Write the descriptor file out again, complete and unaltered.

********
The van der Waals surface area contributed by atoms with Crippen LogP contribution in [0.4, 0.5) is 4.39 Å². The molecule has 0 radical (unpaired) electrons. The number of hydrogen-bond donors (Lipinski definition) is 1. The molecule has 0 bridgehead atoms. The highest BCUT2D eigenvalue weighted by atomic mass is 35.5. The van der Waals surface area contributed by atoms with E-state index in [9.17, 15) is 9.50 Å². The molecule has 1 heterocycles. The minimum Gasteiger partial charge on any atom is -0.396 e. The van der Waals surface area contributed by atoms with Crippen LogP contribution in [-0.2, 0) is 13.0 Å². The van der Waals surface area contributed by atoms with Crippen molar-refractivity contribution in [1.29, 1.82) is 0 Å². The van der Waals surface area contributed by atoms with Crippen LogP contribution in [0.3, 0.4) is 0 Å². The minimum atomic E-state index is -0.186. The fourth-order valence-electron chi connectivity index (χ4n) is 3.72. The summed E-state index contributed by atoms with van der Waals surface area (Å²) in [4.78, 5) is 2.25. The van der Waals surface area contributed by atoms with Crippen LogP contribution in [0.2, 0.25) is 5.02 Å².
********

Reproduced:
The van der Waals surface area contributed by atoms with Crippen LogP contribution in [0.4, 0.5) is 4.39 Å². The molecule has 0 radical (unpaired) electrons. The number of hydrogen-bond donors (Lipinski definition) is 1. The molecule has 0 bridgehead atoms. The highest BCUT2D eigenvalue weighted by atomic mass is 35.5. The van der Waals surface area contributed by atoms with E-state index in [9.17, 15) is 9.50 Å². The molecule has 1 heterocycles. The minimum Gasteiger partial charge on any atom is -0.396 e. The van der Waals surface area contributed by atoms with Crippen LogP contribution in [-0.2, 0) is 13.0 Å². The van der Waals surface area contributed by atoms with Crippen molar-refractivity contribution in [1.29, 1.82) is 0 Å². The van der Waals surface area contributed by atoms with Crippen LogP contribution in [0.3, 0.4) is 0 Å². The minimum atomic E-state index is -0.186. The fourth-order valence-electron chi connectivity index (χ4n) is 3.72. The summed E-state index contributed by atoms with van der Waals surface area (Å²) in [4.78, 5) is 2.25. The van der Waals surface area contributed by atoms with Crippen LogP contribution in [0.2, 0.25) is 5.02 Å².